“[The officer] made a car stop last night … of a subject that had a no bail arrest warrant and was in possession of suspected drugs, so the officer made the arrest,” Anaheim Police Department Public Information Officer Shane Carringer told The Epoch Times.
Carringer said the officer collected the suspected drugs and was en route to the police department to book the suspect when he started feeling symptoms consistent with fentanyl exposure.
Due to feeling light-headed, the officer pulled over at Sycamore and East Street to radio for help. Anaheim Fire and Rescue paramedics showed up to treat the unidentified officer on scene, although they did not administer Narcan nasal spray, a drug used to counteract opioid exposures, Carringer said.
Instead, paramedics gave him oxygen and basic life support measures, according to Carringer.
The officer refused additional medical treatment and declined to go to the hospital after the incident.
The fire department treated the area as a hazmat scene and decontaminated the patrol vehicle for additional traces of potential fentanyl exposure.
“[The Fire Department] has a chemical that they can use that will basically render fentanyl inert and allow for it to be cleaned up,” Carringer said. “We have to clean up the police car, but it doesn’t pose a risk after it’s exposed to this chemical due to the chemical change that takes place with the substance itself.”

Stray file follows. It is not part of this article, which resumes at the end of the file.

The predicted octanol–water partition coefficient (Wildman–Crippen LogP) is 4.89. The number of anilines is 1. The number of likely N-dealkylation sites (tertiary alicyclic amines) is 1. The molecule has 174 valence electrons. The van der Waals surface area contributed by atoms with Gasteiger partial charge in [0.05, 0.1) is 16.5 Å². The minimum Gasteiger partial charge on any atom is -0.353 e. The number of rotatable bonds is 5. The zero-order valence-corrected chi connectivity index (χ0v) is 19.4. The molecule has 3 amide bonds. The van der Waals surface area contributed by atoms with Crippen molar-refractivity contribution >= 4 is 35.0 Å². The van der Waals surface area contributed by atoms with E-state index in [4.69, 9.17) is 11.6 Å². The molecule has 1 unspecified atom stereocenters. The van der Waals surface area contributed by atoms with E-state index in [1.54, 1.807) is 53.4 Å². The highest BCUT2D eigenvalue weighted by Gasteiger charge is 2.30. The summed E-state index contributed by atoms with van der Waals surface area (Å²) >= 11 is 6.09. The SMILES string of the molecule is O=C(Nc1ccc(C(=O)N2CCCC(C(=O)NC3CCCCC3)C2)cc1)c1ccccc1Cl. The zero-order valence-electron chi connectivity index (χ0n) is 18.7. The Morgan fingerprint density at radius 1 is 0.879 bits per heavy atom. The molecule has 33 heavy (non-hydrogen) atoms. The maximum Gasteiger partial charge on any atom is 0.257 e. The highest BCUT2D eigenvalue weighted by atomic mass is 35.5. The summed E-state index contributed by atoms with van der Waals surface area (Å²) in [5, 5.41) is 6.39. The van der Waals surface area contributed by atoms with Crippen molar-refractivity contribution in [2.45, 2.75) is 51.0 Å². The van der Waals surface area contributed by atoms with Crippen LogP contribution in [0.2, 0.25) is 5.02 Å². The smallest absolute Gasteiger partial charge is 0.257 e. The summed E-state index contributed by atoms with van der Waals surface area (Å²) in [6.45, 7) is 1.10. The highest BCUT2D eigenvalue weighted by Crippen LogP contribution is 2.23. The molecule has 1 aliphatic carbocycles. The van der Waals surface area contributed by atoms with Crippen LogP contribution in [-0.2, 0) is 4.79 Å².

Carringer noted that after testing the substance early this morning, it did come back as presumptive positive for fentanyl, meaning there were particles of fentanyl in the substance taken from the suspect.
It is unknown how much fentanyl was seized from the suspect, and he was taken to jail without further incident.
Police in Orange County have been warning residents about the extreme danger of fentanyl, which is 100 times more potent than morphine and 50 times more potent than heroine. Illicit drug manufacturers often mix it in with other drugs, known as “cutting” without the users knowing.
“These people that are making fentanyl, they’re stamping and creating pills that may look like an actual pharmaceutical, but it’s actually an illicit drug that has nothing to do with it,” Orange County Sheriff’s Department Sgt. Todd Hylton told The Epoch Times in a previous interview.
“And even then, let’s say that somebody gets two pills, one might contain a lethal dose and the other might not, and they don’t even realize that the pills are fentanyl, they might think they are Xanax or OxyContin or something.”
The incident comes just days after the San Diego County Sheriff’s Department released a video from July 3 of an officer collapsing onto the ground after being exposed to fentanyl. A nearby officer quickly administered Narcan to save him.